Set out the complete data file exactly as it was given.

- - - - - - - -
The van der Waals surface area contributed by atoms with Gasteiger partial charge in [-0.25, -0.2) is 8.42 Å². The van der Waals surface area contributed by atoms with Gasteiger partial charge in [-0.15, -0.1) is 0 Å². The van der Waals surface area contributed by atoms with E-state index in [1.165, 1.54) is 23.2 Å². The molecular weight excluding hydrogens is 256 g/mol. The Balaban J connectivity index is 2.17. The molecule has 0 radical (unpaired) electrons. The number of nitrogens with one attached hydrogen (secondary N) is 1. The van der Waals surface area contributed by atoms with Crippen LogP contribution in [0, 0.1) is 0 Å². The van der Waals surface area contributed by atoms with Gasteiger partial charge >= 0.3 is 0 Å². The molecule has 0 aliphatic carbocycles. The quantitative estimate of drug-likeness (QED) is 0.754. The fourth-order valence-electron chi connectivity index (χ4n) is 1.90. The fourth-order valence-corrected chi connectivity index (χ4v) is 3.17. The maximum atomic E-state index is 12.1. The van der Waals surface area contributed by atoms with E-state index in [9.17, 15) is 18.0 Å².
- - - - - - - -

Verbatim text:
The van der Waals surface area contributed by atoms with Gasteiger partial charge in [-0.25, -0.2) is 8.42 Å². The van der Waals surface area contributed by atoms with Gasteiger partial charge in [-0.15, -0.1) is 0 Å². The van der Waals surface area contributed by atoms with E-state index in [1.165, 1.54) is 23.2 Å². The molecular weight excluding hydrogens is 256 g/mol. The Balaban J connectivity index is 2.17. The molecule has 0 radical (unpaired) electrons. The number of nitrogens with one attached hydrogen (secondary N) is 1. The van der Waals surface area contributed by atoms with Crippen LogP contribution in [0, 0.1) is 0 Å². The van der Waals surface area contributed by atoms with Gasteiger partial charge >= 0.3 is 0 Å². The molecule has 0 aliphatic carbocycles. The quantitative estimate of drug-likeness (QED) is 0.754. The fourth-order valence-electron chi connectivity index (χ4n) is 1.90. The fourth-order valence-corrected chi connectivity index (χ4v) is 3.17. The maximum atomic E-state index is 12.1. The van der Waals surface area contributed by atoms with E-state index in [9.17, 15) is 18.0 Å².